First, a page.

A bit back, a dear friend and sister in Christ got a message in between Sunday School and morning service that a family member had not been heard from since the night before—not answering phones, etc. Notice how the enemy timed this attempt right before service. What I loved was that the sister said something like “God knows where He is and I am not going to worry about it.” We prayed and it turned out he was fine, thank God!! Sister did not let fear take over. Now, I realize that there are scary situations out there—no doubt. We want to ask God to cover, keep and sustain our hearts from fear.

And we know that God has NOT given is a spirit of fear, but of love, power and a sound mind (2 Timothy 1:7).

What about grief? That’s an innate desire when we lose a loved one or friend. The emotion connected to that is sadness. Perfectly normal. Now hear me good, grieving, sad days, crying spells are normal as we miss a person—birthdays, holidays, special times…

Where the enemy gets heart-busy is when the grief is extended to the point where one cannot function and stay in a state of depression for years at a time. We talked about that in Ruth 1 as Naomi vocalized her grief (after losing her husband and two sons) by telling the folks to call her Mara meaning bitter—because the Lord had dealt bitterly with her. While she went though the grieving process,at some point the Lord blessed her to start adjusting to the “new normal”, and she was used to bring Boaz and Ruth together. If Naomi had stayed grieving, she would not have been functional as to what God called her to do–and look at the result! Boaz and Ruth became great-grandparents to king David and mentioned in the lineage of Christ in Matthew 1.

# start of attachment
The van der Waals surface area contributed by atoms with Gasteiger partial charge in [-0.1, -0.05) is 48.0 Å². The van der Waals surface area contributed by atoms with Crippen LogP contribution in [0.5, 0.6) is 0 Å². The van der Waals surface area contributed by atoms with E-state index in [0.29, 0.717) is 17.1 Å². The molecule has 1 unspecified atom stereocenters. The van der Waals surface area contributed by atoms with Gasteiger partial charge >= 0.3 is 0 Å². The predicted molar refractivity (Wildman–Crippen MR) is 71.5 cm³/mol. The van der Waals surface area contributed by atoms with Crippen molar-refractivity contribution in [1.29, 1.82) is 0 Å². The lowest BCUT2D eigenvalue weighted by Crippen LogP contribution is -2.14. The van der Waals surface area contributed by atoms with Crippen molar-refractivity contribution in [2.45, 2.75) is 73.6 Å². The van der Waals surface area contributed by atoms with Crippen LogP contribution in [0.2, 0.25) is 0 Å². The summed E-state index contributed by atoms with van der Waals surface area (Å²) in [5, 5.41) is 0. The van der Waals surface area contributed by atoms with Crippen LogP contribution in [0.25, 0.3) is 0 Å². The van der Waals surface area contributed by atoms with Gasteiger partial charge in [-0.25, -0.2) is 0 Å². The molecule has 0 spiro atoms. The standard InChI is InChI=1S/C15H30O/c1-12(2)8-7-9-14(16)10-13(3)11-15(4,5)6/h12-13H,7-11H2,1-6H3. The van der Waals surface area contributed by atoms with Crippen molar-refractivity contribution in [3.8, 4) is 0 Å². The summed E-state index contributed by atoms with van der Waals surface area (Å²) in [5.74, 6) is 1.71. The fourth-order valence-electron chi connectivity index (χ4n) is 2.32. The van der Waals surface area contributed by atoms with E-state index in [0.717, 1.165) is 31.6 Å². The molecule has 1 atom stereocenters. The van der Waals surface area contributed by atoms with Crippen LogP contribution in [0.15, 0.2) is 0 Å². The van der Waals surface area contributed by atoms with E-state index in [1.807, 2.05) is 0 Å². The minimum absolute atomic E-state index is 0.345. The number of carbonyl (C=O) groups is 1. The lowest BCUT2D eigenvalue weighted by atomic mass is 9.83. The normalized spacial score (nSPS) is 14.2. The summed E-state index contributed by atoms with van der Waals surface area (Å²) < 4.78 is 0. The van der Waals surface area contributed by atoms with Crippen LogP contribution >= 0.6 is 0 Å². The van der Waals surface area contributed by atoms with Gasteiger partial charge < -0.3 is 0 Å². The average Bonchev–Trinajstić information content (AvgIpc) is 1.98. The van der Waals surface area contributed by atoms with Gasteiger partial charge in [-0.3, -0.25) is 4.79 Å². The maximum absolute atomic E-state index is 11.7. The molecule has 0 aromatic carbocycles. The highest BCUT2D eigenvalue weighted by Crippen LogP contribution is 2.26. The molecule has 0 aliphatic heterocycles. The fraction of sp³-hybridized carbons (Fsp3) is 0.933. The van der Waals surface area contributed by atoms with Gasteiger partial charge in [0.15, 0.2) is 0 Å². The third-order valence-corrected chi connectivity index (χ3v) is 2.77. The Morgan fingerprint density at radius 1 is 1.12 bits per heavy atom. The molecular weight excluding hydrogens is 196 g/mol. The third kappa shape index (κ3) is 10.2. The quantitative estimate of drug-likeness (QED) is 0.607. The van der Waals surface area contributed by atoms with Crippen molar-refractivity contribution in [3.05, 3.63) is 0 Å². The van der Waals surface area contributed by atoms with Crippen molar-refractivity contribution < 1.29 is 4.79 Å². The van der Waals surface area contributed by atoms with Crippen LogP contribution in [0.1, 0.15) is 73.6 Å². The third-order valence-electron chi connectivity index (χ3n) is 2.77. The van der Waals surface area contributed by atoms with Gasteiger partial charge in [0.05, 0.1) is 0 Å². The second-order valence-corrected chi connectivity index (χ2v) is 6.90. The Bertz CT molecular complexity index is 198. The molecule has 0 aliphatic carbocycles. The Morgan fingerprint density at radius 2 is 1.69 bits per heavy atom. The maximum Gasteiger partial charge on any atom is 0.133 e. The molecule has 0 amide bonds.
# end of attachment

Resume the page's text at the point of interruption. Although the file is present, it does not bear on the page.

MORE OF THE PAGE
To every thing, there is a season, and a time to every purpose under the heaven (Ecclesiastes 3:1).

Once again, let’s start paying more attention to your thoughts/ what’s in your heart. Ask God to show you (even if it’s painful), what areas need more attention or a purge. and ask for His help in overcoming them and creating a clean heart Psalm 51:10. Also, step up your gatekeeping of the heart as directed in Proverbs 4:23. Philippians 4:8 reminds us to think on true, honest, just, pure, lovely, of good report, virtuous, and praiseworthy, think on THOSE things. I did not say not to talk to the Lord about what bothers you, we just want to take it there and LEAVE it there. Amen? Amen!

Join us next time as #SpeechTherapy continues with the lust of the flesh–you do not want to miss it! Thank you so much for stopping by/tuning in and until we meet again, #StayOnTheWall!

 

Love,

 

BCU

 

*See http://www.themoorings.org for a nifty chart and examples of lust gone awry!